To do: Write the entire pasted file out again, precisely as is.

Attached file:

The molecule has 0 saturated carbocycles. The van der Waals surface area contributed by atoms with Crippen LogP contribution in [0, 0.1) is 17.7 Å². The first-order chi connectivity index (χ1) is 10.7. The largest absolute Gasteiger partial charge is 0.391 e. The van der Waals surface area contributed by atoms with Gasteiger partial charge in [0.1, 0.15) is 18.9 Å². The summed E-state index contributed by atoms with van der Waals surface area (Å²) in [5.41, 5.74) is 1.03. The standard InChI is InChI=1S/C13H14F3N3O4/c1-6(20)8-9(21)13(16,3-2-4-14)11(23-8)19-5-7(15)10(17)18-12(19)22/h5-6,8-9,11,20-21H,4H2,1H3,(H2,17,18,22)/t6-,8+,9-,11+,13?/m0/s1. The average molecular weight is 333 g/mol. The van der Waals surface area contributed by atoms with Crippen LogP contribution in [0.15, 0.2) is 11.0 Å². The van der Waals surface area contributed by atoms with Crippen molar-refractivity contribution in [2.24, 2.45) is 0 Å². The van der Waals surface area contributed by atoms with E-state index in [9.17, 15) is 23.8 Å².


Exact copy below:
The molecule has 0 saturated carbocycles. The van der Waals surface area contributed by atoms with Crippen LogP contribution in [0, 0.1) is 17.7 Å². The first-order chi connectivity index (χ1) is 10.7. The largest absolute Gasteiger partial charge is 0.391 e. The van der Waals surface area contributed by atoms with Gasteiger partial charge in [0.1, 0.15) is 18.9 Å². The summed E-state index contributed by atoms with van der Waals surface area (Å²) in [5.41, 5.74) is 1.03. The standard InChI is InChI=1S/C13H14F3N3O4/c1-6(20)8-9(21)13(16,3-2-4-14)11(23-8)19-5-7(15)10(17)18-12(19)22/h5-6,8-9,11,20-21H,4H2,1H3,(H2,17,18,22)/t6-,8+,9-,11+,13?/m0/s1. The average molecular weight is 333 g/mol. The van der Waals surface area contributed by atoms with Crippen LogP contribution in [0.15, 0.2) is 11.0 Å². The van der Waals surface area contributed by atoms with Crippen molar-refractivity contribution in [2.24, 2.45) is 0 Å². The van der Waals surface area contributed by atoms with E-state index in [9.17, 15) is 23.8 Å².